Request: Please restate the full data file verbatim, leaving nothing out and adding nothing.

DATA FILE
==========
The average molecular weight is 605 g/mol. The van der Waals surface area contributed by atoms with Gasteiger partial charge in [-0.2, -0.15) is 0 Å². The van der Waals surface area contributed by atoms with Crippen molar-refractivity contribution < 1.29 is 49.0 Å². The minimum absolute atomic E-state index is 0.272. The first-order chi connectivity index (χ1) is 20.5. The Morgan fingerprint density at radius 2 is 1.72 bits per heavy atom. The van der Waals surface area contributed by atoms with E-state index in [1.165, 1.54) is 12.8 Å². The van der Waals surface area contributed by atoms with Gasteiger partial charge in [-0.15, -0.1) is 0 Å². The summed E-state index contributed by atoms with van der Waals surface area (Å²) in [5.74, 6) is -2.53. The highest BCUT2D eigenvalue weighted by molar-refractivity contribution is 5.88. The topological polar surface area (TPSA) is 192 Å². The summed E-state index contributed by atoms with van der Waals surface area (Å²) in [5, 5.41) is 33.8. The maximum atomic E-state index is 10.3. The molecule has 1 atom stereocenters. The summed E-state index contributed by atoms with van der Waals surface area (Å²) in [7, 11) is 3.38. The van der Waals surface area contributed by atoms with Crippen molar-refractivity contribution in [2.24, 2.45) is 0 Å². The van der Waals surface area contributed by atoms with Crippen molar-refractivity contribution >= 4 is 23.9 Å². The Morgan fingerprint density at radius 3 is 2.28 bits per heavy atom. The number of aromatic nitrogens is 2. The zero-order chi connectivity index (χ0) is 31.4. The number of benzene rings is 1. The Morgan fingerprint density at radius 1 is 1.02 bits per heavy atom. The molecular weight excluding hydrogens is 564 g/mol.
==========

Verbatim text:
The average molecular weight is 605 g/mol. The van der Waals surface area contributed by atoms with Gasteiger partial charge in [-0.2, -0.15) is 0 Å². The van der Waals surface area contributed by atoms with Crippen molar-refractivity contribution < 1.29 is 49.0 Å². The minimum absolute atomic E-state index is 0.272. The first-order chi connectivity index (χ1) is 20.5. The Morgan fingerprint density at radius 2 is 1.72 bits per heavy atom. The van der Waals surface area contributed by atoms with E-state index in [1.165, 1.54) is 12.8 Å². The van der Waals surface area contributed by atoms with Gasteiger partial charge in [-0.15, -0.1) is 0 Å². The summed E-state index contributed by atoms with van der Waals surface area (Å²) in [5.74, 6) is -2.53. The highest BCUT2D eigenvalue weighted by molar-refractivity contribution is 5.88. The topological polar surface area (TPSA) is 192 Å². The summed E-state index contributed by atoms with van der Waals surface area (Å²) in [5, 5.41) is 33.8. The maximum atomic E-state index is 10.3. The molecule has 1 atom stereocenters. The summed E-state index contributed by atoms with van der Waals surface area (Å²) in [7, 11) is 3.38. The van der Waals surface area contributed by atoms with Crippen molar-refractivity contribution in [2.24, 2.45) is 0 Å². The van der Waals surface area contributed by atoms with Crippen molar-refractivity contribution >= 4 is 23.9 Å². The Morgan fingerprint density at radius 3 is 2.28 bits per heavy atom. The number of aromatic nitrogens is 2. The zero-order chi connectivity index (χ0) is 31.4. The number of benzene rings is 1. The Morgan fingerprint density at radius 1 is 1.02 bits per heavy atom. The molecular weight excluding hydrogens is 564 g/mol.